Unlike humans with 80 years of life expectancy, corporations have a broad spectrum of patterns. For example, the international banking group of Citi existed for over 200 years, but Facebook isn’t even 15 years old when they are already one of the most expensive corporations in the world. Moreover, as the market changes even more rapidly, the average age of the S&P 500 is less than 20 now1, while it was 60 in 1950. Powerful companies can quickly fade away, and entities like Yahoo! or Lehman Brothers don’t exist independently now.
The author observed that winning companies deteriorate when management does a great job: listening to customer demands, investing in appropriate technology to satisfy the needs, and creating better products. In other words, to sustain competency, you need to occasionally ignore customer demands, invest in unreasonable technology, and create irrelevant products. To understand this paradox, we need to distinguish different types of innovations:
- Sustaining innovation: incrementally improving existing products for better performance or lower prices.
- Disruptive innovation: unheard-of products or processes that may seem odd and irrelevant.
It is challenging for sound management of incremental innovations to make disruptive innovations. The overall dynamics of employees, executives, and shareholders cannot invest in weird products with doubtful profitability. It is similarly challenging for different teams to compete with a successful product in the same company. In short, all the advantages of a streamlined organization don’t go well with disruptive innovations. For example, while focused executions are critical for sustaining innovations, market explorations can be more important for disruptive innovations. Due to those inherent challenges, some corporations operate separate entities for disruptive innovations. Acquisition can be a good strategy too, and Facebook’s acquisition of Instagram is a great example. Note that lots of people doubted this deal at the time. This story clearly shows the importance of the CEO’s long-term insights.
If you don’t cannibalize yourself, someone else will. – Steve Jobs
The insights about different types of innovations are also valuable for individuals and countries. For example, you can re-evaluate if your software engineer career should develop with the incremental addition of an existing framework (e.g., backend vs. frontend stack). It is also worth noting that sustaining innovation is still very important and isn’t easy, especially in the rapidly changing innovation sector. Therefore, you need to understand where your organization fits and align your contributions to the common goal. Even for disruptive innovation, each contribution typically goes toward incremental improvements of the large team impact. As the above diagram shows, however, disruptive innovation may take much longer to see tangible outcomes in the market.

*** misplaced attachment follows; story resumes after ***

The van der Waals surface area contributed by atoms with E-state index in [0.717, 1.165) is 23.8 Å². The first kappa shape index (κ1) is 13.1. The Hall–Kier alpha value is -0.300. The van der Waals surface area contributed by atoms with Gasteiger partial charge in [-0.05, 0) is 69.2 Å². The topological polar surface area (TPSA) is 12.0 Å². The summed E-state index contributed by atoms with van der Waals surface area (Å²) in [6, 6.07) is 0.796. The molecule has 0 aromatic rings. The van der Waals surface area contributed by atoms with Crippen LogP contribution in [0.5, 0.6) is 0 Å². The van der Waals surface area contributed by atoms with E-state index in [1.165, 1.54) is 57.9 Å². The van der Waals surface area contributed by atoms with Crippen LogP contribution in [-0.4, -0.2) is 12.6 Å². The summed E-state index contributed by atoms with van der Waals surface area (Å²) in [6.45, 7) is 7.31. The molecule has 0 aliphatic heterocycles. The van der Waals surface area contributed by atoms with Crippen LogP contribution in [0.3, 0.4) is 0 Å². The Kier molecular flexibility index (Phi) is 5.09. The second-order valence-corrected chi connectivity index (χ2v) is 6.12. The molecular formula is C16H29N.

Spend 80 percent of your time on 80 percent of your revenue. – Bill Gates
Countries should welcome diverse types of innovations for their competencies. If a country relies too heavily on one type, its competency can grow outdated in the broader market. For example, after disruptive innovations like Toyota and Sony, Japan has relied too heavily on sustaining innovations for the last 30 years and seems less competitive now. In the same period, China showed significant efficiencies with the one-party system, but it is also unclear if it can show necessary diverse innovation for future leadership. The U.S. feels much more chaotic, but maybe that’s how it keeps leadership with various innovations. I think it can be beneficial for Korea to welcome diverse innovations too, but of course, not 100% certain. For example, Korea has uncommon policies to reject disruptions like Uber, but maybe such isolation is the recipe for Korean competencies like K-pop.
This classic book has been widely recognized for the last 20 years. Even though it is hard to overcome the innovator’s dilemma, many are developing solutions. The key lesson is to keep executing short-term innovations while preparing for the long-term future with wide open minds. As always, it is easy to be said than done. ∎
More books to recommend:
- Is Tesla disruptive? – Benedict Evans
- Zero to one – Peter Thiel
- The lean startup – Eric Ries
- High Output Management – Andrew Grove
- Talks at Google by the author